The key to success: Greater responsibility for manufacturers

The team believe that the introduction of new arrangements that place greater levels of responsibility with the manufacturers is the key to success.

An arrangement like this will be in place before the end of 2024. It will entail manufacturers assuming complete responsibility for the life cycle of entire products.

There is also talk of introducing funding programmes that will make it commercially viable to design products that are suitable for recycling.

“The happy outcome of all this is that we will be able to create new products, and jobs in the districts, based on resources that were previously classified as waste.

“The most important thing here is to set targets for materials recycling, including industrial hard plastics,” said Damman.

“This will offer greater predictability, which will in turn encourage a greater willingness among actors to invest in circular economy systems.

“We need to stipulate clearer requirements for the recycling of all plastics, including hard industrial plastics. Current requirements offer only the wording ‘plastics suitable for recycling’, which, of course, makes it somewhat unclear as to the materials that are included.”

Establishing acceptance of new materials and products

To establish better plastic recycling processes in the aquaculture sector, an acceptance of new materials and products must be established.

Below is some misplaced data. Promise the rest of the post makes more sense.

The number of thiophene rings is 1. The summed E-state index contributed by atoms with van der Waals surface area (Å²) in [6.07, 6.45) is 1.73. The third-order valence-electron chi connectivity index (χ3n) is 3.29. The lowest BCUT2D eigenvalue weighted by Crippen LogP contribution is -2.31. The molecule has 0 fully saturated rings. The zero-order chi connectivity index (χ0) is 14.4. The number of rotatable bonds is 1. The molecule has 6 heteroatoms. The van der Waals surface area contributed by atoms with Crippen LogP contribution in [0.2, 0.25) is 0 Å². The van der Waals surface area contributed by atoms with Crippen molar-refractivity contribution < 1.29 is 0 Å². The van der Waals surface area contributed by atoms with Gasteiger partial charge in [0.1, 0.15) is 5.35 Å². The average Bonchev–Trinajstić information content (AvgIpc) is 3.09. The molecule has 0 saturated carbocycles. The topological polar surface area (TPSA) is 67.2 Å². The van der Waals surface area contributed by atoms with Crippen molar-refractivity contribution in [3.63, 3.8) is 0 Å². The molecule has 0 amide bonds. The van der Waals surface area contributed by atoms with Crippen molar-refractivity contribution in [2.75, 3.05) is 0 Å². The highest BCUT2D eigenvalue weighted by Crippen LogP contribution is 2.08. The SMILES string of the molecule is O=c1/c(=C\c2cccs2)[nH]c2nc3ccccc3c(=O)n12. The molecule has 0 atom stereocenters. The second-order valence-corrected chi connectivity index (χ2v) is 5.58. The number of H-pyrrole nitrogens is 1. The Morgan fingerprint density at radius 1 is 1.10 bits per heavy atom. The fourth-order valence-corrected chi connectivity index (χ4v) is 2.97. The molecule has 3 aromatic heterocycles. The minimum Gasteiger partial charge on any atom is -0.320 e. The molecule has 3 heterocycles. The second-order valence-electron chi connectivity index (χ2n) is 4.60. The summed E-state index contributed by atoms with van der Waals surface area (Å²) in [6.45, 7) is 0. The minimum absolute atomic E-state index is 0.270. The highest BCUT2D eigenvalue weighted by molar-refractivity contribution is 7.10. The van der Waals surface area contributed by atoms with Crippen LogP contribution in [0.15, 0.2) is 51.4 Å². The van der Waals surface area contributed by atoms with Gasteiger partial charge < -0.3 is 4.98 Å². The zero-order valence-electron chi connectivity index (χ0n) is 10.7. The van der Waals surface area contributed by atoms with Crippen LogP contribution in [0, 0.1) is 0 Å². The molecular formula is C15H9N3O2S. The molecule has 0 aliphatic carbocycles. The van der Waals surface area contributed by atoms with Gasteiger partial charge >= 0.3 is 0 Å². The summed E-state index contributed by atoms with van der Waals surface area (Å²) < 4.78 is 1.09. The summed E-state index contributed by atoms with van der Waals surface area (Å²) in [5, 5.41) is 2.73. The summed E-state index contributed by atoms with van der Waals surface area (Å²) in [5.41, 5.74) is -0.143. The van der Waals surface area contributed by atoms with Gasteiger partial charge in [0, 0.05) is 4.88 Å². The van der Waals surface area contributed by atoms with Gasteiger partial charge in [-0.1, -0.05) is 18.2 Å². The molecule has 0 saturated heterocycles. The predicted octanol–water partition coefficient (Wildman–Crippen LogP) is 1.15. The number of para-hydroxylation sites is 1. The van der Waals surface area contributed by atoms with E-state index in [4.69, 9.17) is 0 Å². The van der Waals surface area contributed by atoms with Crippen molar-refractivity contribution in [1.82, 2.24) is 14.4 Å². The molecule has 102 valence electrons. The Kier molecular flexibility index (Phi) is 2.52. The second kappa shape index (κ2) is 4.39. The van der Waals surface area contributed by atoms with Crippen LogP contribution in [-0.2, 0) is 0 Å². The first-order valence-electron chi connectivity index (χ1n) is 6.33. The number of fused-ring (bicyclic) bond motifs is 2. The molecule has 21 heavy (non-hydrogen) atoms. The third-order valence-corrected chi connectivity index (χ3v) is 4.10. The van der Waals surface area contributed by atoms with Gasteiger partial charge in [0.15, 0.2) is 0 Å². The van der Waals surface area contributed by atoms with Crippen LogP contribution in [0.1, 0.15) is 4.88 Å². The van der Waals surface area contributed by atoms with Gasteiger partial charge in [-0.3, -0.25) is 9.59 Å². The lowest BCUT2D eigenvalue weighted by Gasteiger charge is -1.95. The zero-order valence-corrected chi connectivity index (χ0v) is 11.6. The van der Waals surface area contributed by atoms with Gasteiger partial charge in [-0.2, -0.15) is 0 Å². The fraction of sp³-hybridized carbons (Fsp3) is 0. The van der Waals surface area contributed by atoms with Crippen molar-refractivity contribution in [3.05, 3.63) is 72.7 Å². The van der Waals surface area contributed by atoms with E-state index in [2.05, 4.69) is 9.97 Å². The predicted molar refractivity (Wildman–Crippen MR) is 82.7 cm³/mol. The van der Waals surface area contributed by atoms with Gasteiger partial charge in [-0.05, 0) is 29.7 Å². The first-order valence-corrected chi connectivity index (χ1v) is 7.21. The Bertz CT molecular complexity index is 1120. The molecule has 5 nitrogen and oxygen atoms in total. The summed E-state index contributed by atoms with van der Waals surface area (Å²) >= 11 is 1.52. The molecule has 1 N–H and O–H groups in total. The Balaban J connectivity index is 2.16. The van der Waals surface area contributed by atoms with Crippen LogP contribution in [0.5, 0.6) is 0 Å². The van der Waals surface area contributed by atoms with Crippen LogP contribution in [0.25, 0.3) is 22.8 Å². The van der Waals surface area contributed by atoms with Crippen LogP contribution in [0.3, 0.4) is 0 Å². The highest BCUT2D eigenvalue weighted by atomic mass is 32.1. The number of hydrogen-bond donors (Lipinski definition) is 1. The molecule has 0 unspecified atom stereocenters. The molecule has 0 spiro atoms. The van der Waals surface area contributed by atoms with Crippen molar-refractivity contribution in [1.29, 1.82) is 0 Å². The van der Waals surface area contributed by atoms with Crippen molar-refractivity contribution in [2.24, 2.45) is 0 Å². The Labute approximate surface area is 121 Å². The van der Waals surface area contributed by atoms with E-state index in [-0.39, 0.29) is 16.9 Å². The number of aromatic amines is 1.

If the sector is to start using new materials and making new products, it will have assurances that they will work and that they are as reliable as existing ones.

It is important to direct a focus on plastic recycling in the aquaculture sector, and that norms and standards will be developed in step with new materials and products.

“Last, but not least, it will be crucial to establish dialogue with the relevant public authorities,” said Damman.

“Good intentions will be to no avail if the authorities cannot offer a regulatory framework that enables the industry to see the benefits of adopting innovative materials and products.”

Plastic recycling in the aquaculture sector has great importance

Establishing a circular economy through plastic recycling in the aquaculture sector will be very important for many reasons.

First, marine plastic waste has a negative impact on ecosystems and is harmful to marine life. A circular economy will contribute towards reducing the volumes of micro- and nanoplastics entering marine ecosystems.

Circular economy initiatives are important for reducing the use of virgin plastics. This will result in less greenhouse gas emissions and will help reduce global warming.

“Furthermore, there will be environmental benefits linked to the fact that less plastic will be combusted or sent to landfill, where pollution due to water run-off can be a problem,” said Damman.

“The happy outcome of all this is that we will be able to create new products, and jobs in the districts, based on resources that were previously classified as waste.”